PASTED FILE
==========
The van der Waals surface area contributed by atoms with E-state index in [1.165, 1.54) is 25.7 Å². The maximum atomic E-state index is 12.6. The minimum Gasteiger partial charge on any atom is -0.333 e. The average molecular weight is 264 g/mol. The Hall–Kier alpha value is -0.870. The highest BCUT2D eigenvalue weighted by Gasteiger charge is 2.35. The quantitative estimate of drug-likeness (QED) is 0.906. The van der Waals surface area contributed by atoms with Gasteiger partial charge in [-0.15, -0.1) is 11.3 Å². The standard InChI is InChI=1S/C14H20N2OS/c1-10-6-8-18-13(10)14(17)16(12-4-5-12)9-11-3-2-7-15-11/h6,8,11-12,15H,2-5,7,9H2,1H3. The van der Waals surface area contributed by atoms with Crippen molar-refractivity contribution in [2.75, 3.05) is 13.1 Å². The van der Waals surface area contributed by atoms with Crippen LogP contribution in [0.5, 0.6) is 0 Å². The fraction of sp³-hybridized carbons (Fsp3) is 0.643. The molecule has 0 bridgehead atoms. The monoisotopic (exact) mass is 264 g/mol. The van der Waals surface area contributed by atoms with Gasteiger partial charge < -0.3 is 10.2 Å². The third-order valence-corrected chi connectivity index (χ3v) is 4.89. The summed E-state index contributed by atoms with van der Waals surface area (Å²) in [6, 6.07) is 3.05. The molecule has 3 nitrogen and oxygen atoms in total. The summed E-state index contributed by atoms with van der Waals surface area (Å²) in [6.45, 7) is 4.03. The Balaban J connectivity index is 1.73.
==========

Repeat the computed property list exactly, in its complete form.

The van der Waals surface area contributed by atoms with E-state index in [1.165, 1.54) is 25.7 Å². The maximum atomic E-state index is 12.6. The minimum Gasteiger partial charge on any atom is -0.333 e. The average molecular weight is 264 g/mol. The Hall–Kier alpha value is -0.870. The highest BCUT2D eigenvalue weighted by Gasteiger charge is 2.35. The quantitative estimate of drug-likeness (QED) is 0.906. The van der Waals surface area contributed by atoms with Gasteiger partial charge in [-0.15, -0.1) is 11.3 Å². The standard InChI is InChI=1S/C14H20N2OS/c1-10-6-8-18-13(10)14(17)16(12-4-5-12)9-11-3-2-7-15-11/h6,8,11-12,15H,2-5,7,9H2,1H3. The van der Waals surface area contributed by atoms with Crippen molar-refractivity contribution in [2.75, 3.05) is 13.1 Å². The van der Waals surface area contributed by atoms with Crippen LogP contribution in [0.5, 0.6) is 0 Å². The fraction of sp³-hybridized carbons (Fsp3) is 0.643. The molecule has 0 bridgehead atoms. The monoisotopic (exact) mass is 264 g/mol. The van der Waals surface area contributed by atoms with Gasteiger partial charge < -0.3 is 10.2 Å². The third-order valence-corrected chi connectivity index (χ3v) is 4.89. The summed E-state index contributed by atoms with van der Waals surface area (Å²) in [6, 6.07) is 3.05. The molecule has 3 nitrogen and oxygen atoms in total. The summed E-state index contributed by atoms with van der Waals surface area (Å²) in [6.45, 7) is 4.03. The Balaban J connectivity index is 1.73.